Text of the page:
Telemedicine Can Successfully Help More Patients with Opioid Use Disorder

Telepsychiatry therapy can be a good add-on to buprenorphine treatment.

A face-to-face counseling approach might not be necessary for patients receiving buprenorphine for opioid use disorder, a new study found.

Buprenorphine is an opioid medication used to treat addiction to heroin or other opiates, but additional intervention can help patients. Physicians from West Virginia University (WVU) examined if telepyschiatry could take the place of in-person group sessions for this patient population. Although a pilot study, the results suggest that the videoconferencing strategy could be a plausible option as far as medication-assisted treatment (MAT) programs go.

The team collected records from 100 patients who were either in face-to-face group-based or telepyschiatry buprenorphine MAT programs. Participants in the telepsychiatry group did the therapy at a mental health facility and a psychiatrist was on the other side of the webcam.

The 54 patients in face-to-face sessions and 46 patients in telepyschiatry underwent random urine testing throughout the study period. Characteristics were similar between the two groups, but those in the telepsychiatry group were more likely to live in rural areas.

“We did not find any significant statistical difference between telepyschiatry buprenorphine MAT intervention through videoconference and face-to-face MAT treatment,” the doctors wrote in the Journal of Addiction Medicine.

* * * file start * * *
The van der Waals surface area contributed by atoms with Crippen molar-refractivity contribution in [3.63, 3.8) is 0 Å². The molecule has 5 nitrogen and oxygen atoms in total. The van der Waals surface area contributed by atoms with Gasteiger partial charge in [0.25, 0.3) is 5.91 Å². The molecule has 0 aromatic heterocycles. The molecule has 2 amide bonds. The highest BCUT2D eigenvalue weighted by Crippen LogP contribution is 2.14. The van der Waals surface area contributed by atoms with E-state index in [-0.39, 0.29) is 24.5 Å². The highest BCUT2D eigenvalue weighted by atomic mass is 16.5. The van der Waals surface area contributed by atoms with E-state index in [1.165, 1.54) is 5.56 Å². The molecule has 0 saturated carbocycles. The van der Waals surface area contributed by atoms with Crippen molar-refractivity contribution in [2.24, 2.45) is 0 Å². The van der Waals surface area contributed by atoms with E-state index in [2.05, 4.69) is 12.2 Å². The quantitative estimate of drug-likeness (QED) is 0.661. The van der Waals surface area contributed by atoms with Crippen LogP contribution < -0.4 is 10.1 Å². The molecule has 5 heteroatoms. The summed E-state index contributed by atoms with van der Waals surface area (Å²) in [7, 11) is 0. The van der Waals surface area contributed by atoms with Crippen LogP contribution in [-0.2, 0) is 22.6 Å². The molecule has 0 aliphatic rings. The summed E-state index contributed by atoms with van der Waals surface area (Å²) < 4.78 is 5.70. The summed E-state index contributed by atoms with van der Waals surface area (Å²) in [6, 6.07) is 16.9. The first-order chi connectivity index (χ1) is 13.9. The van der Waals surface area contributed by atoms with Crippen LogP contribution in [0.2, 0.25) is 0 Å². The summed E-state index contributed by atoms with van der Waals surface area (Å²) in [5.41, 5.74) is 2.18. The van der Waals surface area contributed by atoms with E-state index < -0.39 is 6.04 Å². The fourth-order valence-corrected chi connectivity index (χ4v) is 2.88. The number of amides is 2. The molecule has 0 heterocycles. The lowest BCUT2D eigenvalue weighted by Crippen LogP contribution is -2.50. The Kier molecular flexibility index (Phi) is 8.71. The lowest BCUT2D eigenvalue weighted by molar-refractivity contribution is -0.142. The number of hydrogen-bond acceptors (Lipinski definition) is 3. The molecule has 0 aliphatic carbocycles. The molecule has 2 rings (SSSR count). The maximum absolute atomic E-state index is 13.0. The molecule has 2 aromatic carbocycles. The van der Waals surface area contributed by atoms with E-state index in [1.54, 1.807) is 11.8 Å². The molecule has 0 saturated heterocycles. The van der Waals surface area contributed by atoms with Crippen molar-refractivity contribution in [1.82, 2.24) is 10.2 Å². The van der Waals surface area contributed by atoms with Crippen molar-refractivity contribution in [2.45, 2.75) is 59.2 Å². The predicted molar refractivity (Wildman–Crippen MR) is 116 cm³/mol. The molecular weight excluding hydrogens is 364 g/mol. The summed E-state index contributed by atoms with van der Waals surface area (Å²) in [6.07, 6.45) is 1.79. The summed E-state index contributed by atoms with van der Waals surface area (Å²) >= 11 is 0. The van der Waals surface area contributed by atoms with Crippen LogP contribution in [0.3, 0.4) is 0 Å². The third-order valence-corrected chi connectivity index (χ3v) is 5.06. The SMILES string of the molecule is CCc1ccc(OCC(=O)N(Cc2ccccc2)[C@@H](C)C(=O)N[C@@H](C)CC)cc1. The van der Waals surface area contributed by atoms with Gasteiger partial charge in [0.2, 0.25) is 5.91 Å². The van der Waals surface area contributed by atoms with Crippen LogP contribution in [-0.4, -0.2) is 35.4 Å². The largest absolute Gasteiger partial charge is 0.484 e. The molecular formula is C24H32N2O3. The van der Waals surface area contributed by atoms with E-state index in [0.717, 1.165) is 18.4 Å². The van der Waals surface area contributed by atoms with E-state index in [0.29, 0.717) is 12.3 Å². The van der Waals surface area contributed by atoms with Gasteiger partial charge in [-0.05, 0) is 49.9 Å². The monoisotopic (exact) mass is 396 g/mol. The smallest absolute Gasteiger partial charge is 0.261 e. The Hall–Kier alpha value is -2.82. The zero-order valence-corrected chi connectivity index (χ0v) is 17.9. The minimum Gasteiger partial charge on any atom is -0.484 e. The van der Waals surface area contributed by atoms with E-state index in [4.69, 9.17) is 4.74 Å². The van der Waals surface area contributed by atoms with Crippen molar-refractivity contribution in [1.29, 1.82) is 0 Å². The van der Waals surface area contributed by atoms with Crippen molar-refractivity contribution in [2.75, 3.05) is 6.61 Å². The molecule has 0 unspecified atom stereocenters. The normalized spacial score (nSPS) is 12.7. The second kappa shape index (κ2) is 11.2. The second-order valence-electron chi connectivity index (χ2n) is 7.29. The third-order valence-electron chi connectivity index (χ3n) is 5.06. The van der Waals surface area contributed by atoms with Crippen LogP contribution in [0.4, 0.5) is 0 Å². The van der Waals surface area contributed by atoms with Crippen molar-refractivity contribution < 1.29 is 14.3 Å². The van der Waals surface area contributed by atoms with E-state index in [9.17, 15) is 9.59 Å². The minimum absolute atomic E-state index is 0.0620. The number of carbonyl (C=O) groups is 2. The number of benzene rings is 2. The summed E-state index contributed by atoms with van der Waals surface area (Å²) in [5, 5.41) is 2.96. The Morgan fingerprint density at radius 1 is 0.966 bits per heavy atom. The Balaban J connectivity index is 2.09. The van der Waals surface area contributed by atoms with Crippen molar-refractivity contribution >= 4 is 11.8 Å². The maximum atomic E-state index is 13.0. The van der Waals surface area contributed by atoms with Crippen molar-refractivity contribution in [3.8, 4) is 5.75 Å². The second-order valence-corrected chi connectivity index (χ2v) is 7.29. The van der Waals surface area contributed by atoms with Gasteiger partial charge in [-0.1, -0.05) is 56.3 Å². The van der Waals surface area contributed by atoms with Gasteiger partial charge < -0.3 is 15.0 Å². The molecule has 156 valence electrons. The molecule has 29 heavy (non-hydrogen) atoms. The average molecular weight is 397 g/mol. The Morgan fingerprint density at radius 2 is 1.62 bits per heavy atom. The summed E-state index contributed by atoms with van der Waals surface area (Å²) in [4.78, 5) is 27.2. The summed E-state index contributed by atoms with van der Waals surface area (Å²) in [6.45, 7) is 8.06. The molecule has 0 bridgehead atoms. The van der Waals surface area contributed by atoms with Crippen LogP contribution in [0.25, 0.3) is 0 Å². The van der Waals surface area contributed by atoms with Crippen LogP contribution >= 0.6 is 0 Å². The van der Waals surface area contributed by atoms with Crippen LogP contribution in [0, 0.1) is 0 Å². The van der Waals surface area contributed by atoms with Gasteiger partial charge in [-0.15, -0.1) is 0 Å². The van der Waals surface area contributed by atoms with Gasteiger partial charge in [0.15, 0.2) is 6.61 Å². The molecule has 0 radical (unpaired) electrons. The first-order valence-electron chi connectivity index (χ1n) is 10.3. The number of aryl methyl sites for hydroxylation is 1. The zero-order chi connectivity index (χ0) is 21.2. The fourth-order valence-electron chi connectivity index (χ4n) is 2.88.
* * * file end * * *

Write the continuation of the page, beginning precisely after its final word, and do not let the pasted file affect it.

Of all the participants, 37% in the face-to-face group and 49% in the telepsychiatry group achieved 90 consecutive days of abstinence. About half of the patients in both groups stayed in their programs for 90 days.

Relapses are common in opioid use disorder, and that was the case in this study as well. Other substance uses during the 90-day abstinence period were similar in both groups.

Although the average time to reach 30 and 90 days of abstinence was shorter in the telepsychiatry group, outcomes weren’t statistically significant.

Coauthor, Carl Sullivan, MD, from WVU implemented a similar successful initiative, the COAT program, in 2004. So if the results of this current project are anything like that one, many more patients can be reached.

“Throughout the past 12 years, we have treated more than 2,000 patients,” Wanhong Zheng, MD, said in a news release. “Currently we have eight buprenorphine prescribers treating more than 500 active patients—some abstinent for over 10 years.”

Treatment availability is just one challenge for the two million people with opioid use disorder in the United States. That barrier could be overcome with further implementation of telemedicine, the physicians advised.

The study, “Treatment Outcome Comparison Between Telepsychiatry and Face-to-face Buprenorphine Medication-assisted Treatment for Opioid Use Disorder: A 2-Year Retrospective Data Analysis,” was published in the Journal of Addiction Medicine.

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